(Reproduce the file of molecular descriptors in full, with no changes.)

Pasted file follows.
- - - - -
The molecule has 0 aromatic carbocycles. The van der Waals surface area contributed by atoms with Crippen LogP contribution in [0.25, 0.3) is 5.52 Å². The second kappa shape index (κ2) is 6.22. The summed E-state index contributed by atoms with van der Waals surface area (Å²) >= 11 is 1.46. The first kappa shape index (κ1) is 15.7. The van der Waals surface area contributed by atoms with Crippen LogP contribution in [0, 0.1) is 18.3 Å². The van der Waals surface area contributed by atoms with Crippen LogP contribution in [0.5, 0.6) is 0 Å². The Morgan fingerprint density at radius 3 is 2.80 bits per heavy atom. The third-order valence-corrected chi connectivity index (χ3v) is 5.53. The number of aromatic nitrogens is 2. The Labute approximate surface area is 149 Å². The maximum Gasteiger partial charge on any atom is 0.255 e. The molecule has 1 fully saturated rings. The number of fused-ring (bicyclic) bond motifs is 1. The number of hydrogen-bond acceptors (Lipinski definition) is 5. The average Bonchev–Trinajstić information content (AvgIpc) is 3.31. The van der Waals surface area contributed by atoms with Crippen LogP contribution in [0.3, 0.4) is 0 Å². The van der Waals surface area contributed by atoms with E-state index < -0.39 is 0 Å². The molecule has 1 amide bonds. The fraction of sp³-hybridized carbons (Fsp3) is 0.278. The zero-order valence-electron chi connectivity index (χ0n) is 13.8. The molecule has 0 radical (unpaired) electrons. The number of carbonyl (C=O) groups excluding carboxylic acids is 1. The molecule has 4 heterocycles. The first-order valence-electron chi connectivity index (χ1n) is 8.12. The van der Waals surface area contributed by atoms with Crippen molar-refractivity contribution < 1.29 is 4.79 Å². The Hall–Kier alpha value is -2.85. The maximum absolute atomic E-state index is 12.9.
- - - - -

The molecule has 0 aromatic carbocycles. The van der Waals surface area contributed by atoms with Crippen LogP contribution in [0.25, 0.3) is 5.52 Å². The second kappa shape index (κ2) is 6.22. The summed E-state index contributed by atoms with van der Waals surface area (Å²) >= 11 is 1.46. The first kappa shape index (κ1) is 15.7. The van der Waals surface area contributed by atoms with Crippen LogP contribution in [0, 0.1) is 18.3 Å². The van der Waals surface area contributed by atoms with Crippen LogP contribution in [0.5, 0.6) is 0 Å². The Morgan fingerprint density at radius 3 is 2.80 bits per heavy atom. The third-order valence-corrected chi connectivity index (χ3v) is 5.53. The number of aromatic nitrogens is 2. The Labute approximate surface area is 149 Å². The maximum Gasteiger partial charge on any atom is 0.255 e. The molecule has 1 fully saturated rings. The number of fused-ring (bicyclic) bond motifs is 1. The number of hydrogen-bond acceptors (Lipinski definition) is 5. The average Bonchev–Trinajstić information content (AvgIpc) is 3.31. The van der Waals surface area contributed by atoms with Crippen LogP contribution in [0.3, 0.4) is 0 Å². The van der Waals surface area contributed by atoms with E-state index < -0.39 is 0 Å². The molecule has 1 amide bonds. The fraction of sp³-hybridized carbons (Fsp3) is 0.278. The zero-order valence-electron chi connectivity index (χ0n) is 13.8. The molecule has 0 radical (unpaired) electrons. The number of carbonyl (C=O) groups excluding carboxylic acids is 1. The molecule has 4 heterocycles. The first-order valence-electron chi connectivity index (χ1n) is 8.12. The van der Waals surface area contributed by atoms with Crippen molar-refractivity contribution < 1.29 is 4.79 Å². The Hall–Kier alpha value is -2.85. The maximum absolute atomic E-state index is 12.9.